By way of example, with a typical batch material which is supplied to the pelletizer 12 at the predetermined rate of 2000 pounds per hour, for example, a water supply of forty gallons per hour may be required to produce pellets of a given nominal diameter. However, for short variations in the batch components, the amount of water may need to be varied from perhaps 35-45 gallons per hour in order to maintain the pellet size relatively constant. In that instance, the water flow through the first branch passage 58 can be set at 30 gallons per hour, below the minimum required. The supply of water through the second branch passage 62 can then be set at 20 gallons per hour. The combined flow through both of the passages 58 and 62 will then be 50 gallons per hour, which is in excess of the maximum quantity of water required. Thus, liquid flow through the passage 58 is supplemented from time-to-time by flow through the passage 62 to obtain the pellets of the desired nominal diameter.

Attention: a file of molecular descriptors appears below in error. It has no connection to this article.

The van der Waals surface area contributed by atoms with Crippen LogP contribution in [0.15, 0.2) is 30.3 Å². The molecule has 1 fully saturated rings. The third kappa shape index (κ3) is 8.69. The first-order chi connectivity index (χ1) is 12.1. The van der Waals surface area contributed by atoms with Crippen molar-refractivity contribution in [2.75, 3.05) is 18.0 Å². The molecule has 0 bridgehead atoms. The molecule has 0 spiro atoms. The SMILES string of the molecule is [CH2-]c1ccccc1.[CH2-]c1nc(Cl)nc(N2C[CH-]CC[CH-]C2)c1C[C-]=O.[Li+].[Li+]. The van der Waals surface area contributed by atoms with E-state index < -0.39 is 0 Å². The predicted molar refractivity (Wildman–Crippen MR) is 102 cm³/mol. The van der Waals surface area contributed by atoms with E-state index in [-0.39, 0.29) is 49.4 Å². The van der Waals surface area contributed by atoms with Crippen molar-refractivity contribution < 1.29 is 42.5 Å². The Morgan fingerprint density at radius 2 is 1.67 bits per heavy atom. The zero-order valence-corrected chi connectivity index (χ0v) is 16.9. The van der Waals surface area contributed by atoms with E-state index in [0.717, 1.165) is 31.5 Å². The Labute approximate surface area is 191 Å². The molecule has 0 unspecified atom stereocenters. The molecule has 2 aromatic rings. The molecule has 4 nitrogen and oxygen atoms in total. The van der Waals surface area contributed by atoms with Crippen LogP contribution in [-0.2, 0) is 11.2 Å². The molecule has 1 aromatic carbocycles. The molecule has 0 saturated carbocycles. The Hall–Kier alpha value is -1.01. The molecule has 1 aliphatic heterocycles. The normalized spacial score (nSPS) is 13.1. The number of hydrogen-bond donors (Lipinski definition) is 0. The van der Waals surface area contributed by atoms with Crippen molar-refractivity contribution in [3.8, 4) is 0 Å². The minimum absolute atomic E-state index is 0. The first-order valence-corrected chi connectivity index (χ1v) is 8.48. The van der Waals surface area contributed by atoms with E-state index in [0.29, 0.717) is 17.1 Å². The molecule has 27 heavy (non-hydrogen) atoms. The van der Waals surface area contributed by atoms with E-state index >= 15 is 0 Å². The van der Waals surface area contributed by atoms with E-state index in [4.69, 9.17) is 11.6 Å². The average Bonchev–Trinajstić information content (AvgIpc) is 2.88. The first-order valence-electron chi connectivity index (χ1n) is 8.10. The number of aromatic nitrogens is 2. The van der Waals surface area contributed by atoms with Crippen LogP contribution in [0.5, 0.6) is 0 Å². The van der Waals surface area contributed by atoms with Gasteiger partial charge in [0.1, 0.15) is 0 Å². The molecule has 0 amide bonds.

The control of the water through the passages 58 and 62 is regulated by a suitable sensing device which senses a physical characteristic of the particulate batch material on the surface 34. The sensing device can sense the water content, as previously discussed, and can do this by sensing the depth of the nuclei or partially formed pellets moving in the outer or middle streams on the surface 34. In the specific example shown, the solenoid valve 64 is controlled through a timer 68 which, when energized, supplies power through contacts therein to the solenoid of the valve 64 for a predetermined period of time, such as four seconds. Power to energize the timer, in turn, is controlled through a switch 70. The switch 70 has an actuating stem 72 connected with an arm 74 supporting a sensor or paddle 76. The arm 74, in turn, is pivotally supported by an overhead bar 78 connected to a post 80 at one side of the pelletizer wall 46. The arm 74 is normally held against the stem 72 by a spring 82 to keep the switch 70 open.